There’s lots you can teach your customers or clients. Whatever your business does, whatever its size, the reason you’re in that business is that you’re top of your game in what you do. There’s no better selling point than that. A website content strategy is how you demonstrate your expertise to leads and prospects.
A great website content strategy should:
- Increase your brand awareness
- Educate your audience
- Build trust in your brand
- Convert more leads
70% of marketers are doing this in 2020. So what does it look like in practice? Here’s some of the best examples of a website content strategy.
The app-based bank’s digestible, sharable and frequent content builds consumer trust in the brand by helping readers achieve a goal they all share: to have more money.
It does that with ‘how-to’ guides, news and stories like the one to the right, which educates readers on what a scam can look like and how to avoid it with a three-point plan.
This one really strikes a chord because it introduces a real-world person we can relate to – 55-year old Richard from Essex, who runs a weekend school for 5-19 year olds with his partner of 14 years – and we want to see it all work out for Richard (happily, it does).
The digital health company scaling remote care to patients across the UK offers an extensive library of ‘articles to make you healthier, happier and smarter’ covering health, technology and the digital health sector. Babylon’s primary audience for its health focussed content is the patients it aims to recruit, and it appeals strongly to their wants and needs.
Topics range from the thought-provoking (‘How can we prevent gender bias in medical AI technology?’), to the informative (‘The future of healthcare – and what it means for your organisation’), to the clinical (’Find out how to examine your testicles’). Babylon’s content shows its authority with the author’s bio and medical credentials foregrounded, covers each topic in detail, and importantly, is current (‘Face coverings, explained’).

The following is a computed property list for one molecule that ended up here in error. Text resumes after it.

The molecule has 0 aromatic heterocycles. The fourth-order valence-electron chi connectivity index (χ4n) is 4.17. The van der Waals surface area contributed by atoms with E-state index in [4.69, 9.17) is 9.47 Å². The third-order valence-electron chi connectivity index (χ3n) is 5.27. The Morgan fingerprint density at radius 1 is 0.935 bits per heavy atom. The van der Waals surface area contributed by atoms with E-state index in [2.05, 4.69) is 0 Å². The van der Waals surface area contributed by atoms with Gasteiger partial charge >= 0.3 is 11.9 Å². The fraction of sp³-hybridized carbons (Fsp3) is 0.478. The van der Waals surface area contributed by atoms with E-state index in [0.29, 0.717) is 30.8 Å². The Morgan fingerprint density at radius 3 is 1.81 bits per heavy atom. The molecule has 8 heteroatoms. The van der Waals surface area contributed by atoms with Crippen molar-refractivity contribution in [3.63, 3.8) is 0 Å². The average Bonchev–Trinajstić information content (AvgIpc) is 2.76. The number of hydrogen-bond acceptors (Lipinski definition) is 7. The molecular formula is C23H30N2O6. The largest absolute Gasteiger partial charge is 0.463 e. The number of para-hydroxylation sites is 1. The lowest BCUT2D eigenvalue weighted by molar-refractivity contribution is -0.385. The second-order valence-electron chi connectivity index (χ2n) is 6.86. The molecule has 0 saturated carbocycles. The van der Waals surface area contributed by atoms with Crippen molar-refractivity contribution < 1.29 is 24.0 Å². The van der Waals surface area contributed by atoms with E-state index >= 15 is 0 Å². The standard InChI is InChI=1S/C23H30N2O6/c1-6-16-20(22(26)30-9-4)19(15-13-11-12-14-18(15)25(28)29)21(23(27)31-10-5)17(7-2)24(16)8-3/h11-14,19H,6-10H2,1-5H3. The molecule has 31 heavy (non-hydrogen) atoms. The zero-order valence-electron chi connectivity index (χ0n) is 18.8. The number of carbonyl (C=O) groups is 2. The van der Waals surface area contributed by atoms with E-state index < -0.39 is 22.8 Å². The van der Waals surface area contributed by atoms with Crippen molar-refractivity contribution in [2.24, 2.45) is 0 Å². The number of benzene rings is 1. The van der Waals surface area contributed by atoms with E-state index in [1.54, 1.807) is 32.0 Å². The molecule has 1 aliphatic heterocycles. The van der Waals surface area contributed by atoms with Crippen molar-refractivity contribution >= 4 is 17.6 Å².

Product design & UX agency Else explain ‘how to challenge the challenger banks’ with an in-depth, two-part report written for digital innovators developing fintech products.
It demonstrates they’re the experts in this space with detailed analysis of consumer behaviour and predictions for the future, drawing on insights from their own experience, and complemented with video, infographics and other visuals.
It’s so effective because it first challenges the status quo. It explains how customers’ needs are changing fast while traditional high street banks, having long trailed behind in digital innovation, are now closing the gap. Then it shows potential clients how to design a product that addresses those customers’ changing needs and stay ahead of the competition.
In doing so, it meets all of the marketing goals we saw earlier; it increases brand awareness, educates its audience, builds trust in the brand and converts leads.
eBooks and white papers have become commonplace for companies looking to demonstrate their thought leadership. But LinkedIn has gone a step above with Sophisticated Marketer Quarterly magazine, a weighty publication available both in print and digitally.
It’s ‘the magazine for B2B marketers, by B2B marketers – with a little help from rock stars, psychologists, social media gurus and more’, offering a wealth of tips and insights on how to strategies and grow their businesses (largely with LinkedIn’s own platform, of course).
The last edition gave readers, among other insights, the ‘growth formula to turn ideas into profits’, ‘the latest data on B2B video tactics’, and an ‘exclusive advice column from content marketing pioneer and bestselling author, Ann Handley’
LinkedIn is offering huge value, helping marketers be better at their jobs (at no cost), and in return, boosting brand awareness and driving conversions for its paid content platform.
Mark Williams is Founder & Content Lead at Lightbox. Can we help you generate leads with a website content strategy? Get in touch at email@example.com or call 0113 433 4477.